The survey says ...
Many things when it comes to a downtown ballpark. But a majority emerged on the get-to-the-point question of “Should the Royals move downtown and play in a new stadium there?”
Of 2,343 responses to an unscientific survey conducted by The Star, “yes” was the answer from 56.1%.
Responses came from throughout the nation. Landis George weighed in from Chicago. He grew up in the Northland and lived in downtown Kansas City. Bring on downtown baseball, George said.
“With intentions of moving back to Kansas City in the somewhat near future, I’d love to be able to experience downtown baseball in my hometown as I have in Chicago,” George said.
But the majority of responses, about 70%, came from the metro area, with the largest chunks coming from Johnson County, Kansas and north of the river in Missouri.
Kevin Martin from Roeland Park likes the idea of the move from the Truman Sports Complex, which the Royals have shared with the Chiefs since the early 1970s.
“Kauffman is a great ballpark, but in my view a downtown stadium would connect the Royals to the city in a way that Truman does not,” Martin said.
Many see a new ballpark as pushing the city forward.
“It must happen for the vitality of the city,” said Cedric Fullard of Kansas City, North.
Where to park?
Parking and traffic for a downtown location were big concerns. Asked how much of a concern, 47% of fans who attend games in person listed “very” concerned, and another 27.7% said they were “somewhat concerned.”
Accessibility has always been a strong point for Kauffman Stadium, which was one of the first baseball stadiums that opened away from downtown. The Royals and Chiefs were envisioned as regional franchises, with fans arriving from throughout the Heartland, and easy in/easy out of the parking lots was touted when the complex opened.
Fans have grown used to the convenience.
“Where we’re looking at there’s no parking at all,” said Pat McLear, a season-ticket holder from St. Joseph. “I have friends in Nebraska who have said they’ll never attend another game if it’s moved to downtown.”
With ample parking and room to spread out, tailgating historically has been a popular activity at Kauffman Stadium. About 47% of survey respondents said tailgating was very or somewhat important to their game experience. And fans don’t want to see that change. Some 66% said tailgating should remain an option at a new ballpark.
Why is it needed?
Kauffman Stadium received $250 million worth of renovations that debuted in 2009, and several who responded to the survey questioned why a stadium in good shape needs to be replaced.
“We have a beautiful ballpark now,” said Melissa Fuimaono, a season-ticket holder from Blue Springs. “We’re always at or near the top of any list of major league ballparks. I don’t want to stop going to games but (moving) would put a limit on how many times I’d go.”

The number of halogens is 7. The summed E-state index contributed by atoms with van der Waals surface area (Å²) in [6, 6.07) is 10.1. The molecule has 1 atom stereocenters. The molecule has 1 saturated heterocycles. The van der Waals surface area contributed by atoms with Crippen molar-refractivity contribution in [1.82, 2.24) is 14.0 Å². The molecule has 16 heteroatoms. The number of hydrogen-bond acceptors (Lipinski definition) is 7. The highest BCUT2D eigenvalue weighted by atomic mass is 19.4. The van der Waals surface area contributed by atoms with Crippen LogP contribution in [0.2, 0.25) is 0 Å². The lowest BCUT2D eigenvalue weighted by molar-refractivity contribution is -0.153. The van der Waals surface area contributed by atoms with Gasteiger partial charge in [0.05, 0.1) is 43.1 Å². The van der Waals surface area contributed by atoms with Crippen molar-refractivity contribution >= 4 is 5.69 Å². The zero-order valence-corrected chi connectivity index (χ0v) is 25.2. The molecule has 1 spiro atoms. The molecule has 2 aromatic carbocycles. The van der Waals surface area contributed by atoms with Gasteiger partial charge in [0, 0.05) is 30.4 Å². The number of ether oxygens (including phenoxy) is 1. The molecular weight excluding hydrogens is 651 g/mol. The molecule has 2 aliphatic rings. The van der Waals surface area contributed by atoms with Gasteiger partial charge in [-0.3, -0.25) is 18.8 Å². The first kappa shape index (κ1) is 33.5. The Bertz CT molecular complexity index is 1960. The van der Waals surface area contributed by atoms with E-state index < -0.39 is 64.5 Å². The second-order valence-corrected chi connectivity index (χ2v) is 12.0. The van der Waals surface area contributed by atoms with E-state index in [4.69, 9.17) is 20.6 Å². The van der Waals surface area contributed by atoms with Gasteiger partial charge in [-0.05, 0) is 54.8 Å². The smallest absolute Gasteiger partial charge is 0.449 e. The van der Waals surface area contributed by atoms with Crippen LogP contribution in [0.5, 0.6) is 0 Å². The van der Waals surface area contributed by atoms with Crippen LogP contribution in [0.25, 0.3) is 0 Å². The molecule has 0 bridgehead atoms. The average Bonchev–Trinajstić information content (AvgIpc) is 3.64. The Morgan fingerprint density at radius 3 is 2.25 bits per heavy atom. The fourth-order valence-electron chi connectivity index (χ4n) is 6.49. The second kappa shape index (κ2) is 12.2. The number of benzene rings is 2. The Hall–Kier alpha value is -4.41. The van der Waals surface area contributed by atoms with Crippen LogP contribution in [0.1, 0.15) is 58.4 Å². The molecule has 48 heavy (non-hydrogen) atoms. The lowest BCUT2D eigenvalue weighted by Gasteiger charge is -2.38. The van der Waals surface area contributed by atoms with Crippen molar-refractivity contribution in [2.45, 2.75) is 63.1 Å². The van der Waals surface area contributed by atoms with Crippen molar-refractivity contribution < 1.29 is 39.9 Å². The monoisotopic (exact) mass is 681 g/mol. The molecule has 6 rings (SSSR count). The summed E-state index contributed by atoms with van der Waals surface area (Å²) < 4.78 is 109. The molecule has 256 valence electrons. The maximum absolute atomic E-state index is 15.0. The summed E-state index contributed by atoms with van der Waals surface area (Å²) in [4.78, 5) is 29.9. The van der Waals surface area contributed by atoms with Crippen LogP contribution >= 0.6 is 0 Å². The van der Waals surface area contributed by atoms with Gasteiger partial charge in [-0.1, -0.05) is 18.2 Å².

It’s just a bad idea altogether, said Marc Magana of Raymore: “We have one of the most beautiful stadiums in all of baseball and it would be a totally foolish and unnecessary expense to move the Royals.”
Along with parking, several who responded had questions about transportation to a new ballpark. Depending on the site, a downtown stadium could be close to the existing streetcar line. Otherwise, would extending the line be an option?
The Royals haven’t made any possible sites public, but The Star’s survey listed four theoretical locations. None of the four received more than 36% support: Near T-Mobile Center (formerly Sprint Center) and the Power & Light District received 35.8% of the votes, followed by near the Riverfront/City Market area at 27.7%, near 18th and Vine or East Crossroads District at 20.8% and near Liberty Memorial/Union Station with 15.7%.
Who will pay?
The vote also was close on the price tag question: Who should pay? Kauffman’s latest improvements were the result of a 0.375% sales tax approved by Jackson County voters in 2006.
The largest share of respondents, 37.5%, wants to hand “more than half” of the bill to John Sherman, who leads the Royals ownership group. Extending the current sales tax was favored by 35%, and 27.6% said no to any taxpayer money or subsidies.
“It just seems like a waste of public money to abandon a perfectly good stadium and spend tons of money on infrastructure and changes needed to support a new stadium when we have so many unmet needs,” said Karrin Huhmann of Kansas City, Kansas.
Dan Bowers of Kansas City said he has mixed feelings about a new Royals home.
“Support in longer term, but consider an extension of five years in Kauffman to get more useful life out of it before mothballing,” Bowers said. “Implicit with the move downtown would be the expectation for the continued experience of light rail and increased number of runs on game nights.”